What you need is a completely open, unrestricted path through which even the gentlest breeze will create a continual turnover of fresh air.

And I see no reason why a second roof would by any more susceptible to taking flight in a hurricane than a traditional roof which overhangs the structure on all four sides by about 2 feet, all of which is perforated soffit vent. (eg: for Floridans, soffit vents aren't discrete things that you stick into the overhang at evenly-spaced intervals- the entire lower covering of the overhang is a perforated mesh.)




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Originally Posted by mgeoffriau
I'd bet Jason is fundamentally against IP protection laws anyway, so I doubt he would mind anyone using his idea for profit. Just don't try to lock others out of the market.
Yeah, I'd forgotten that the entire US Patent & Trademark office serves no other purpose than to stifle scientific innovation, in much the same way that laws which protect private property stifle individual creativity. Lord knows I'd be a lot more productive if I could just walk into my neighbor's house and use his welder any time I wanted to. Stupid police, trying to prevent me from exercising my constitutionally-guaranteed freedom to construct a roll-cage.

Down with the tyranny of property rights!
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Old 07-16-2011, 10:16 PM   #73
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The difference between physical property and IP is, your neighbor can't use his own welder while you're using it.
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Old 07-16-2011, 10:32 PM   #74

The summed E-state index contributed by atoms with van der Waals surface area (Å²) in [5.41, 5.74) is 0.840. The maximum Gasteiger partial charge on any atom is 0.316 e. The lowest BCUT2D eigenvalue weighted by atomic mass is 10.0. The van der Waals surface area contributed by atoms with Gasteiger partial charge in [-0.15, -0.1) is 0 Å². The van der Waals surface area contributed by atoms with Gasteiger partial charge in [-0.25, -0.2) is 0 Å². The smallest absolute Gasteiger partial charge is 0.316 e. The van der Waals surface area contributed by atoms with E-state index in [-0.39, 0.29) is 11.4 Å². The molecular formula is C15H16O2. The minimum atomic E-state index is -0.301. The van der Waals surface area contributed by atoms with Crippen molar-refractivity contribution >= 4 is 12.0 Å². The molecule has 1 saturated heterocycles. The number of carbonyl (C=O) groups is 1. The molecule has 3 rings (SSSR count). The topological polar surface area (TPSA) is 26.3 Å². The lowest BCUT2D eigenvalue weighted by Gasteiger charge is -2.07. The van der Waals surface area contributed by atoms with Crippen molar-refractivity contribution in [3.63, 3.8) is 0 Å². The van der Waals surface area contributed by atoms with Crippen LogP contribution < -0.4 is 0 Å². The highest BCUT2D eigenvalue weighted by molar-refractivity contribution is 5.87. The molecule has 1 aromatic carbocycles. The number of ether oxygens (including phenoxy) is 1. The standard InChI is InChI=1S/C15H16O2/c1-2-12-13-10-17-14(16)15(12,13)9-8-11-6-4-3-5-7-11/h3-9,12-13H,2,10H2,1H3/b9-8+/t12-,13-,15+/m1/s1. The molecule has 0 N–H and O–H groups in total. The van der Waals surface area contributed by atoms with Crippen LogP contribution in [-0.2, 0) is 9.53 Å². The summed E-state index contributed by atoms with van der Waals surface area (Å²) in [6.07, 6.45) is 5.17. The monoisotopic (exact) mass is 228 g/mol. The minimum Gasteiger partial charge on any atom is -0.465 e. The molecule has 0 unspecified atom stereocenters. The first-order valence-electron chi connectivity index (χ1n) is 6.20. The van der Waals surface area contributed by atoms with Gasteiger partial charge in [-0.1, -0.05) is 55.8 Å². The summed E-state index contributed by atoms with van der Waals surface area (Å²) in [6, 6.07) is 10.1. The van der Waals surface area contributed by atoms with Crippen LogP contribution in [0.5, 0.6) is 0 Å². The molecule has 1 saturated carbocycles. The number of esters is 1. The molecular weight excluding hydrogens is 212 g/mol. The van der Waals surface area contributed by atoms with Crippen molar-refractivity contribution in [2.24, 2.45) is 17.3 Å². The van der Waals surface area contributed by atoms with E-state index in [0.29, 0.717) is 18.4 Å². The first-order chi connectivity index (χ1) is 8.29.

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The difference between physical property and IP is, your neighbor can't use his own welder while you're using it.
What if you and your neighbor could use the welder at the same time, but your neighbor who payed for the welder can't use it like he likes to because he can not weld as quickly when you are using it at the some time.
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Old 07-16-2011, 11:29 PM   #75
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Did someone say something about NASA?
This is more NASA related than IPs and radiant barriers.
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Old 07-17-2011, 12:37 PM   #76
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The difference between physical property and IP is, your neighbor can't use his own welder while you're using it.
So it's only OK to steal certain types of property, but not others.

Ok, I'll play along.

The difference between IP and physical property is that I can just go out and buy a welder for $300. In order to profit from my own invention, I first have to spend a lot of time money developing and testing the invention first.

Now, if someone else were permitted to come along and copy my invention as soon as it was finished, they would probably be able to sell it for less money than I would (even if we both had identical manufacturing costs) because while I would need to charge some extra margin in order to pay for the R&D costs, they incurred no such costs and thus can accept a lower margin.